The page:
Books you should read: The Bridge

A few weeks ago, Amazon’s crack marketing AI decided to recommend a few books for me. That AI must be getting better because instead of the latest special-edition Twilight books, I was greeted with this:

“The asteroid was called the Hand of God when it hit.”

That’s the first sentence of The Bridge, a new Sci-Fi book by Leonard Petracci. If you think that line sucks you in, wait until you read the whole first chapter.

The Bridge is solidly in the generation ship trope. A voyage hundreds or even thousands of years long, with no sleep or stasis pods. The original crew knows they have no hope of seeing their destination, nor will their children and grandchildren. Heinlein delved into it with Orphans of the Sky. Even Robert Goddard himself discussed generation ships in The Last Migration.

I wouldn’t call The Bridge hard Sci-Fi — and that’s perfectly fine. Leonard isn’t going for scientific accuracy. It’s a great character driven story. If you enjoyed a book like Ready Player One, you’ll probably enjoy this.

The Bridge Is the story of Dandelion 14, a ship carrying people of Earth to a new planet. At some point during the journey, Dandelion 14 was struck by an asteroid, which split the ship in two. Only a few wires and cables keep the halves of the ship together. The crew on both sides of the ship survived, but they had no way to communicate. They do catch glimpses of each other in the windows though.

Much of the story is told in the first person by Horatius, a young man born hundreds of years after the asteroid strike. Horatius’ side of the ship has a population of one thousand, carefully measured at each census. They’ve lost knowledge of how to operate the ship’s systems, but they are surviving. Most of the population are gardeners, but there are doctors, cooks, porters, and a few historians. At four years old, Horatius is selected to become a gardener, like his father was before him. But Horatius has higher aspirations. He longs to become a historian to learn the secrets of the generations that came before him and to write his own story down for those who will come after.

Horatius sees the faces of the people on the other side of the ship as well. Gaunt, hungry, often fighting with knives or other weapons. A stark contrast to the well-fed people on his side of the vessel. The exception is one red-haired girl about his age. He often finds her staring back at him, watching him.

Horatius might have been chosen as a gardener, but he’s clever — a fact that sometimes gets him in trouble. His life takes an abrupt turn when the sleeping ship awakens with an announcement blaring “Systems Rebooting, Ship damage assessed. Reuniting the two halves of the ship and restoring airlock, approximately twenty-four hours until complete.”

The hardest part of writing a book review is not giving too much away. While I won’t tell you much more about the plot for The Bridge, I can tell a bit about how the book came about. You might call this book a hack of the publishing system. Leonard Petracci is also known as leoduhvinci on Reddit. The Bridge started life as Leonard’s response to a post on /r/writingprompts. The prompt went like this:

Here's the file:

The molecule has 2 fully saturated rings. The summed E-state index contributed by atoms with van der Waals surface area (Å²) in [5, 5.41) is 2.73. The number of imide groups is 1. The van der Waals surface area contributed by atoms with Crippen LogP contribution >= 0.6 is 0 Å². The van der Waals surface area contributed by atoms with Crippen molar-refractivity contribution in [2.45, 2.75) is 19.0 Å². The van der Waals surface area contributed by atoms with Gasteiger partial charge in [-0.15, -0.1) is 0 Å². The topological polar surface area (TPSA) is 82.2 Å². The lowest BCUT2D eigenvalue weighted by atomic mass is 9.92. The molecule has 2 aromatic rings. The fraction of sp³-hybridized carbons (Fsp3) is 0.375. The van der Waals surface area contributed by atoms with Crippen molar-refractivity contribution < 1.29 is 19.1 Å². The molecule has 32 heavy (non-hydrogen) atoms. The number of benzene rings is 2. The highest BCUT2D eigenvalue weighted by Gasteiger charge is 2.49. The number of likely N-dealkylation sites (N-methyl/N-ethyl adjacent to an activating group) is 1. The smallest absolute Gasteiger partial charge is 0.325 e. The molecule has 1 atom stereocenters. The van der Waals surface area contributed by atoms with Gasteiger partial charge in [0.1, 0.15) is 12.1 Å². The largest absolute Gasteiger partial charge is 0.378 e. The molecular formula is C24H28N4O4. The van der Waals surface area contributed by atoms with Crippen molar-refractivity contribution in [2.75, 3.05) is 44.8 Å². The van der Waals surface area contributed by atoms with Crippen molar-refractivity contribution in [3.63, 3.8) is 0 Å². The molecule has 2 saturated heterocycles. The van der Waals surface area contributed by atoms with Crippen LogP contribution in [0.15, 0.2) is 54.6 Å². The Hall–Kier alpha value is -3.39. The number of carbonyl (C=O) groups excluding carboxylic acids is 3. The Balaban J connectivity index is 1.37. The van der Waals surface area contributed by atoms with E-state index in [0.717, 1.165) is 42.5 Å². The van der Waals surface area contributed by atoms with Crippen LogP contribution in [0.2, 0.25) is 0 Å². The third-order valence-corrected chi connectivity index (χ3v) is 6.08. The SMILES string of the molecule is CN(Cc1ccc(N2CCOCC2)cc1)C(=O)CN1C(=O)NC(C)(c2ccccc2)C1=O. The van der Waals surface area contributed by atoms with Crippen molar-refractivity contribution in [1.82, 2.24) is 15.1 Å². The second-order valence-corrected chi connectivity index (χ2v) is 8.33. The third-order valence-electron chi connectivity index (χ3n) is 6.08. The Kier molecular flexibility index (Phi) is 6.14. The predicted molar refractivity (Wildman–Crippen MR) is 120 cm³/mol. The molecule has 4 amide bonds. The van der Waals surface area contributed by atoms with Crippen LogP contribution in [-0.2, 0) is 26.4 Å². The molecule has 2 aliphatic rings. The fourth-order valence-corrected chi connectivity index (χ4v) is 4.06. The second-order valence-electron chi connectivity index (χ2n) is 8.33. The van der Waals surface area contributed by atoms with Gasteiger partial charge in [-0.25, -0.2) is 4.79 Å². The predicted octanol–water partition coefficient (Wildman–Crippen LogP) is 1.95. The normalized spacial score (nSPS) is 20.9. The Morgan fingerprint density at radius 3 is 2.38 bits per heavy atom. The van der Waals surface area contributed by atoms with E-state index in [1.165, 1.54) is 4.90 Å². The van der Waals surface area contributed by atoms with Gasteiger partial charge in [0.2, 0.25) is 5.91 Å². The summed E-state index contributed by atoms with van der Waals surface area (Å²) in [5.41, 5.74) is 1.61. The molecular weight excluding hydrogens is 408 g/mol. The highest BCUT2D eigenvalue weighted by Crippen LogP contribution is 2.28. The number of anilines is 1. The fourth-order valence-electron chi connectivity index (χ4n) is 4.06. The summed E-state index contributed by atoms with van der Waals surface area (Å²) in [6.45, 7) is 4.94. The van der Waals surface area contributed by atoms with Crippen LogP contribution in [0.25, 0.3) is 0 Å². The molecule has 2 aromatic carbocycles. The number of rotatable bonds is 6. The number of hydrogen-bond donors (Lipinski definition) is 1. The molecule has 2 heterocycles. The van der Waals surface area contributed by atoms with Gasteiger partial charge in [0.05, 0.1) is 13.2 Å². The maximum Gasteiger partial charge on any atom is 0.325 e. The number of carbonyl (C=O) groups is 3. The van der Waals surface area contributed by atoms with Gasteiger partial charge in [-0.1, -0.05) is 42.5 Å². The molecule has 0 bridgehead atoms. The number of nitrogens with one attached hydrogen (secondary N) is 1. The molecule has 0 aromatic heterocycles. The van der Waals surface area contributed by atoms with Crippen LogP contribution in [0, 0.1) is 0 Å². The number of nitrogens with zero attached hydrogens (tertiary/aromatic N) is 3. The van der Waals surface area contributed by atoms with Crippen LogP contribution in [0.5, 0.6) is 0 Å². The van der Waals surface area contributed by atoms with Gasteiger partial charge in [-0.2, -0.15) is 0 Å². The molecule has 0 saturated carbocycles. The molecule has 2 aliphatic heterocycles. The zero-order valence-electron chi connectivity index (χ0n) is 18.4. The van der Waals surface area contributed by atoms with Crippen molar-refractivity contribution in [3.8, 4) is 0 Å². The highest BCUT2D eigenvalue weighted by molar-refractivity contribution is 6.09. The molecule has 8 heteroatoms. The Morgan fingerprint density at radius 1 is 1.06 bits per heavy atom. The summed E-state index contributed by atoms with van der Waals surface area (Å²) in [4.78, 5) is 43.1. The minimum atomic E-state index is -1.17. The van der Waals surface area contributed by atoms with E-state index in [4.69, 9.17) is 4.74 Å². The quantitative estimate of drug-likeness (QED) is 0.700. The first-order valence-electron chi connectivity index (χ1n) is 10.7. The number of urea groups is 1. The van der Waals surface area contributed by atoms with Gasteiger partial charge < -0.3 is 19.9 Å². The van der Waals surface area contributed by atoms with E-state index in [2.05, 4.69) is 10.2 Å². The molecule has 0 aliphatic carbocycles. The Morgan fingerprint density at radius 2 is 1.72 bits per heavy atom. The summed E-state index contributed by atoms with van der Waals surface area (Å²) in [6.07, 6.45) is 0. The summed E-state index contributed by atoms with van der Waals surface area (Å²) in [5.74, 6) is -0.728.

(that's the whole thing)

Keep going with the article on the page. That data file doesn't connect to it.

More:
After almost 1,000 years the population of a generation ship has lost the ability to understand most technology and now lives at a pre-industrial level. Today the ship reaches its destination and the automated systems come back online.

Leonard ’s response to the prompt shot straight to the top, and became the first chapter of The Bridge. Chapter 2 followed soon after. In only a few months, the book was complete. Available on Reddit, and on Leonard’s website. The Bridge is also available on Amazon for Kindle, and on paper from Amazon’s CreateSpace.

The only real criticism I have about The Bridge is the ending. The book’s resolution felt a bit rushed. It would have been nice to have a few more pages telling us what happened to the characters after the major events of the book. Leonard is planning a sequel though, and he teases this in the final pages.

You can start reading The Bridge right now on Leonard’s website. He has the entire book online for free for a few more weeks. If you’ve missed the free period, the Kindle edition is currently $2.99.

Places to visit: Electric Mountain

The experience of being a teenager leaves a host of memories, of social awkwardness in the difficult process of not quite being a child any more, of tedious school days, and of team sports seemingly enjoyed only by the few. Wherever in the world you grew up will have lent a particular flavour to your recollections of that period of your life, whether your memories are good or bad.

One surprising common theme in British teenage memories, at least those of a few decades ago, are power stations. In the 1970s and 1980s, the Central Electricity Generating Board had a PR effort that involved bringing parties of teenage school geography students in for a tour of their local electricity plant, so if you talk to a British person of a certain age you’ll probably find they’ve been up close and personal with a coal-fired power station.

The true power station marvel of the age would have been too far away to tour for most kids at the time, though our geography teachers expounded on it at length. Dinorwig pumped-storage power station in Wales was opened in the early 1980s, and is a hydroelectric plant that uses excess grid generating capacity in the middle of the night to pump water into a lake at the top of a mountain, from which it can later be released at very short notice to respond to demand surges in a matter of seconds. The oft-quoted example is that when an episode of Coronation Street draws to a close there are several million British kettles turned on simultaneously, at which point Dinorwig comes online to rapidly make up the resulting shortfall.

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Hacking an Inspection Microscope

Sometimes I need to be able to take photographs of very small things, and the so-called macro mode on my point-and-shoot camera just won’t cut it. And it never hurts to have an inspection scope on hand for tiny soldering jobs, either, though I prefer a simple jeweler’s loupe in one eye for most tasks. So I sent just over $40 off to my close friend Alibaba, and a few weeks later was the proud owner of a halfway usable inspection scope that records stills or video to an SD card.